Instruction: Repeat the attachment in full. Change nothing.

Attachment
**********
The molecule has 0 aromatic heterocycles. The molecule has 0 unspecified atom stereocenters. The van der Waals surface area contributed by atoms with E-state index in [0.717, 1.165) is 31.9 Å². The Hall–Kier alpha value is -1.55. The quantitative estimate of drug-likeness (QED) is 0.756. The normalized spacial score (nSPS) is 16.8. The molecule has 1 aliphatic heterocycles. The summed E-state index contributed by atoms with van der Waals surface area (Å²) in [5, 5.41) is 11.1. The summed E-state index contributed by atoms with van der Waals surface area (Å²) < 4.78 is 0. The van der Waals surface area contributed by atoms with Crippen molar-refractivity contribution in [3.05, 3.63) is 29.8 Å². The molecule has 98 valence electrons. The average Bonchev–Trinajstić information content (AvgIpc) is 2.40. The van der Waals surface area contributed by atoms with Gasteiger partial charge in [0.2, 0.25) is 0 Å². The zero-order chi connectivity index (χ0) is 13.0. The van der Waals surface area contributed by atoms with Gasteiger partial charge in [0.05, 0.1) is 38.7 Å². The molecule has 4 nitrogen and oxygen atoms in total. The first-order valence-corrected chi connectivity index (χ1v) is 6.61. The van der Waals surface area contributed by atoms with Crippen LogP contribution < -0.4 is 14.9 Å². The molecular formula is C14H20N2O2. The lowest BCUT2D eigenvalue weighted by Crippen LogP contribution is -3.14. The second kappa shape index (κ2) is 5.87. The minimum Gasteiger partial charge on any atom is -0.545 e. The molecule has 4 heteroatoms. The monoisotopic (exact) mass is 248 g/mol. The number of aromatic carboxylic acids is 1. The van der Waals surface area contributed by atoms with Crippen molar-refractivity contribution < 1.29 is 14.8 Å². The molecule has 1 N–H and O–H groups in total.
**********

The molecule has 0 aromatic heterocycles. The molecule has 0 unspecified atom stereocenters. The van der Waals surface area contributed by atoms with E-state index in [0.717, 1.165) is 31.9 Å². The Hall–Kier alpha value is -1.55. The quantitative estimate of drug-likeness (QED) is 0.756. The normalized spacial score (nSPS) is 16.8. The molecule has 1 aliphatic heterocycles. The summed E-state index contributed by atoms with van der Waals surface area (Å²) in [5, 5.41) is 11.1. The summed E-state index contributed by atoms with van der Waals surface area (Å²) < 4.78 is 0. The van der Waals surface area contributed by atoms with Crippen molar-refractivity contribution in [3.05, 3.63) is 29.8 Å². The molecule has 98 valence electrons. The average Bonchev–Trinajstić information content (AvgIpc) is 2.40. The van der Waals surface area contributed by atoms with Gasteiger partial charge in [0.2, 0.25) is 0 Å². The zero-order chi connectivity index (χ0) is 13.0. The van der Waals surface area contributed by atoms with Gasteiger partial charge in [0.05, 0.1) is 38.7 Å². The molecule has 4 nitrogen and oxygen atoms in total. The first-order valence-corrected chi connectivity index (χ1v) is 6.61. The van der Waals surface area contributed by atoms with Crippen LogP contribution < -0.4 is 14.9 Å². The molecular formula is C14H20N2O2. The lowest BCUT2D eigenvalue weighted by Crippen LogP contribution is -3.14. The second kappa shape index (κ2) is 5.87. The minimum Gasteiger partial charge on any atom is -0.545 e. The molecule has 4 heteroatoms. The monoisotopic (exact) mass is 248 g/mol. The number of aromatic carboxylic acids is 1. The van der Waals surface area contributed by atoms with Crippen molar-refractivity contribution < 1.29 is 14.8 Å². The molecule has 1 N–H and O–H groups in total.